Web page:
It goes back to the 1970’s when I was a surgical technician and kidney perfusionist at a hospital in Ohio. During that time, I was also a business major in school. After finishing my undergraduate work, I obtained a Masters in business administration and my professors encouraged me to go into hospital administration. By that time I had nearly 10 years of clinical experience already and wanted to combine that knowledge with my business education in the same position, so I moved into hospital administration in the late 1970’s.
My clinical background allows me to speak with physicians and nursing staff in their own language. If a surgeon wanted to speak with me I would go to him/her, sometimes donning scrubs and go into the operating room. The fact that I would go to the OR and could look at what they were doing and have a discussion with them, understanding the type of surgery they were doing and the anatomy involved impressed them. That made my communication with the nurses, surgeons, anesthesiologists and other clinicians much more effective because I had that clinical background. This experience is now instrumental when I analyze a case as it gives me an understanding of the clinical and administrative aspects of the case.
Hospitals are great at putting together policies and procedures to improve their level of patient care, but the staff doesn’t always execute them properly. Often times when I’m reviewing a case of corporate negligence, the policy is fine but the staff will say they were unaware of that particular policy or procedure.
Administrators develop a policy which makes the regulators happy, the regulators will look at the policies and procedures and say this hospital is doing a good job, and the clinical folks have no idea that policy exists.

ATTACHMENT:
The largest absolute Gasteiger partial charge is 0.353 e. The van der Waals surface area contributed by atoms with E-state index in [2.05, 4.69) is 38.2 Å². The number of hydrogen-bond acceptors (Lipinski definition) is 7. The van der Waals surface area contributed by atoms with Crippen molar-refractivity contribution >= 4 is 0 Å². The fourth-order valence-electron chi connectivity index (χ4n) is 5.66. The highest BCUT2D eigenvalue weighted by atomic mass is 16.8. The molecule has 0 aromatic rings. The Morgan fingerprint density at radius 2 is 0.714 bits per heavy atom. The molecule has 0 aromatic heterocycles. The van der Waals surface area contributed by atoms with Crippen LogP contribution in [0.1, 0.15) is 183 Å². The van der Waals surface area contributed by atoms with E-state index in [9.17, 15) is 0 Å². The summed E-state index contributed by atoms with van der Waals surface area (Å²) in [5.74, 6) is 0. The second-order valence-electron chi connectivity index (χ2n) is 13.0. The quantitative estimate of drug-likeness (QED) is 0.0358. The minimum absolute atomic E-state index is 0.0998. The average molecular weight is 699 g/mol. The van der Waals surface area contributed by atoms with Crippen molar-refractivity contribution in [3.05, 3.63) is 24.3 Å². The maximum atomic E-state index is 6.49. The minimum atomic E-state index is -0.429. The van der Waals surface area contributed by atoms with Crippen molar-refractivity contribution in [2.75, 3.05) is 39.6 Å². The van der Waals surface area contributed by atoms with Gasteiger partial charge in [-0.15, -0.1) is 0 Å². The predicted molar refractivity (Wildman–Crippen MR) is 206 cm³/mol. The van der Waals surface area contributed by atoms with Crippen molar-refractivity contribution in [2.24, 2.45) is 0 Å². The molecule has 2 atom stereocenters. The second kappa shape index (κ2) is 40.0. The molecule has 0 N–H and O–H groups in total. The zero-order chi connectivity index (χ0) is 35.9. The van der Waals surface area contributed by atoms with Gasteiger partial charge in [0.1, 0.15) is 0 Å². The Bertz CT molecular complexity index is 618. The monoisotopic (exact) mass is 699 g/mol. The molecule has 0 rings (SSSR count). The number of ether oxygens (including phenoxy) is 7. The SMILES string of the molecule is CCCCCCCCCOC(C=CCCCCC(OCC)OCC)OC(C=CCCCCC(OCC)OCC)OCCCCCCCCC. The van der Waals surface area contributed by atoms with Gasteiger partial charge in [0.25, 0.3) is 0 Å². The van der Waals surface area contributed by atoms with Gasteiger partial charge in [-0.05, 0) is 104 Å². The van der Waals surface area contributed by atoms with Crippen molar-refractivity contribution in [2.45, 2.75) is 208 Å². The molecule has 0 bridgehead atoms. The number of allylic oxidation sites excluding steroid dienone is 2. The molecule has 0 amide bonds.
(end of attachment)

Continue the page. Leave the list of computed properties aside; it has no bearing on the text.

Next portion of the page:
Many times the first tier of implementation is done correctly and staff understands the policy, but that sort of fades into the background over time and new employees that come to hospital aren’t educated on the policy, increasing the chances of a bad outcome. In cases such as this we can show that previously they were following a policy and at some point they stopped doing so.
I’ve been actively working with Habitat for Humanity since 1989. I was a volunteer builder with them in ‘89 and the early 90’s. Because of my volunteerism and business background I was appointed to the board of directors in Miami in the early 90’s until relocating in 2008. Then I moved to Leesburg FL and joined the board there and have subsequently joined the board in Lee County. I am in sync with their philosophy to provide a hand up and not a hand out to those in need.
In 2006, the chairman of the board of directors at Baptist Hospital in Miami and his family sponsored a Christian school and mission in Haiti. He noticed a need for surgery in many of the kids who suffered from issues such as cleft palates. He asked if I could put together a surgical team to go down and operate on the patients in Haiti – we couldn’t afford to bring them to Miami but we could take a team down there and do a lot of surgeries at one time. He found us two operating rooms that, for Haiti, were well beyond state of the art – the equivalent to what you’d find in some hospitals in America.